Evolutionary Ecology

, Volume 13, Issue 2, pp 131–140

Fearful symmetry: pattern size and asymmetry affects aposematic signal efficacy

  • Anders Forsman
  • Sami Merilaita

DOI: 10.1023/A:1006630911975

Cite this article as:
Forsman, A. & Merilaita, S. Evolutionary Ecology (1999) 13: 131. doi:10.1023/A:1006630911975


Aposematic animals use anti-predator defence mechanisms such as distastefulness coupled with distinctive odours, sounds, or colour visual signals to predation from domestic chicks we show that the protective value of such visual warning displays is enhanced by increasing size of the signal pattern elements and decreased by pattern asymmetry. These results provide the first experimental evidence that predation may select for individual symmetry of visual warning displays, and concur with earlier demonstrations that asymmetric signals are more difficult to detect, learn, and remember, compared to symmetric signals. Collectively, our findings suggest that prey species possessing warning coloration should be subjected to selection for large and symmetric pattern elements.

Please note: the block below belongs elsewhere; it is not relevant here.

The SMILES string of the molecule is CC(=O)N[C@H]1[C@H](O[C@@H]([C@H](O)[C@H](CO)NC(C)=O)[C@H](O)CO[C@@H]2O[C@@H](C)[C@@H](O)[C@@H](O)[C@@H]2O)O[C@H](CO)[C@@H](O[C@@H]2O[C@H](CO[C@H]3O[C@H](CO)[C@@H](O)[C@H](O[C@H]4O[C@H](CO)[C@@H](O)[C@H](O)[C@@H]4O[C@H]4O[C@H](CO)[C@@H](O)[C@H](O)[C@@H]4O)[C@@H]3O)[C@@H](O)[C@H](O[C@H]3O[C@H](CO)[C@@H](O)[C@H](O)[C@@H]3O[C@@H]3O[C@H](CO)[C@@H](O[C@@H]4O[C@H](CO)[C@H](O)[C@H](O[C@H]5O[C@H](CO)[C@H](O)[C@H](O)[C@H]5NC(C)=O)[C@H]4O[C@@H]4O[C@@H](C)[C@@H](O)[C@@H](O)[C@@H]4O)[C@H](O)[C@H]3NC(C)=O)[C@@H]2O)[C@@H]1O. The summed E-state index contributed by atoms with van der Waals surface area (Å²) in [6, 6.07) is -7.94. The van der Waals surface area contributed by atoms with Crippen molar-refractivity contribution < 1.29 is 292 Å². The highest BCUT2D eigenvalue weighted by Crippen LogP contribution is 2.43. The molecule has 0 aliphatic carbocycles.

animal colorationaposematismevolutionfluctuating asymmetryperceptionpredation

Copyright information

© Kluwer Academic Publishers 1999

Authors and Affiliations

  • Anders Forsman
    • 1
  • Sami Merilaita
    • 2
  1. 1.Department of Engineering and Natural SciencesVäxjö UniversityVäxjöSweden
  2. 2.Department of Animal Ecology, Evolutionary Biology CentreUppsala UniversityUppsalaSweden